Indian Sitarist Ravi Shankar Dies Aged 92

The iconic Indian sitarist Ravi Shankar died yesterday aged 92.

Varanasi born Shankar managed to captivate the world with his sitar music, befriending and inspiring the Beatles, whilst earning the place as a hippie musical icon, as he brought traditional Indian ragas to Western societies.

Shankar was previously labeled ‘the godfather of world music’ by Beatles star George Harrison, as he brought centuries old Indian music to millions of jazz, rock and classical music fans.

A statement released by Shankar’s wife on the music icon’s website reveals that he passed away yesterday in San Diego, close to his Southern Californian home. At the time of his death the 92 year-old was joined by his wife and one of his daughters. Shankar had recently suffered from upper respiratory and heart problems, undergoing heart-valve replacement surgery just last week.

Since the announcement of Shankar’s death a host of famous faces have paid their tributes to him and the music legacy he created. Manmohan Singh, the current Indian Prime Minister referred to Shankar as a ‘national treasure’ whilst confirming his passing.

Meanwhile, Shivkumar Sharma a renowned santoor player who performed alongside Shankar on several occasions, has told the India media how Shankar was a musical pioneer, stating: “He was legend of legends: Indian classical was not at all known in the Western world. He was the musician who had that training … the ability to communicate with the Western audience.”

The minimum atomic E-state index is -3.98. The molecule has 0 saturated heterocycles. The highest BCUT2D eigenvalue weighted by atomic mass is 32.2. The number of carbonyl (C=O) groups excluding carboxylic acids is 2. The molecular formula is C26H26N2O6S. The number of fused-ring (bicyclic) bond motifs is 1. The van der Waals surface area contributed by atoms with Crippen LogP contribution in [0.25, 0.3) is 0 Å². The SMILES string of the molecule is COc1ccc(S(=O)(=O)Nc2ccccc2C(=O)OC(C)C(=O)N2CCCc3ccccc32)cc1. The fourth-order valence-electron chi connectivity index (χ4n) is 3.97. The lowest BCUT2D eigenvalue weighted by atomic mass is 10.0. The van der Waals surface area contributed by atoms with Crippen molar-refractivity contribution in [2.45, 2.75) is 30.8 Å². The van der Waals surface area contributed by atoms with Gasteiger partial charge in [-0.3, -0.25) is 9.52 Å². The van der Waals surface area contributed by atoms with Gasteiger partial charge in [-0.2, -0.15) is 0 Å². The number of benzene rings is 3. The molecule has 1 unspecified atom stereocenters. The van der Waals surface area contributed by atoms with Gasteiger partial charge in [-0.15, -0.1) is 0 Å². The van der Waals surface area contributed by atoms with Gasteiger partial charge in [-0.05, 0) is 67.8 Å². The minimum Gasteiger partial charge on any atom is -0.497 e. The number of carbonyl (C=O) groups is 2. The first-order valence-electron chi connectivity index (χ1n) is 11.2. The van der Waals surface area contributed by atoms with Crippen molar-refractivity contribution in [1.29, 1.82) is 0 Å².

Shankar shared his love for music with his three children- each of whom came from separate relationships. Shankar’s second child, the now famous singer Norah Jones, went on to become a Grammy Award-winning recording star. Despite Shankar being an estranged father to Jones, his passion for music was built into her genes.

Anoushka Shankar Wright, Shankar’s second daughter, and third child had a much closer relationship with her father, performing and recording sitar music with him right up to his death. The pair last performance was on November 4th, in Long Beach, California.

Whilst Shankar played at some of the world’s biggest rock festivals such as Woodstock, throughout his career he firmly stood by his anti-drug beliefs and the rebelliousness, which came with the hippie culture, he had become a martyr of. Speaking to Rolling Stone magazine of when Jimi Hendrix lit his guitar at Monterey Festival, Shankar explained his shock stating: “That was too much for me. In our culture, we have such respect for musical instruments, they are like part of God.”

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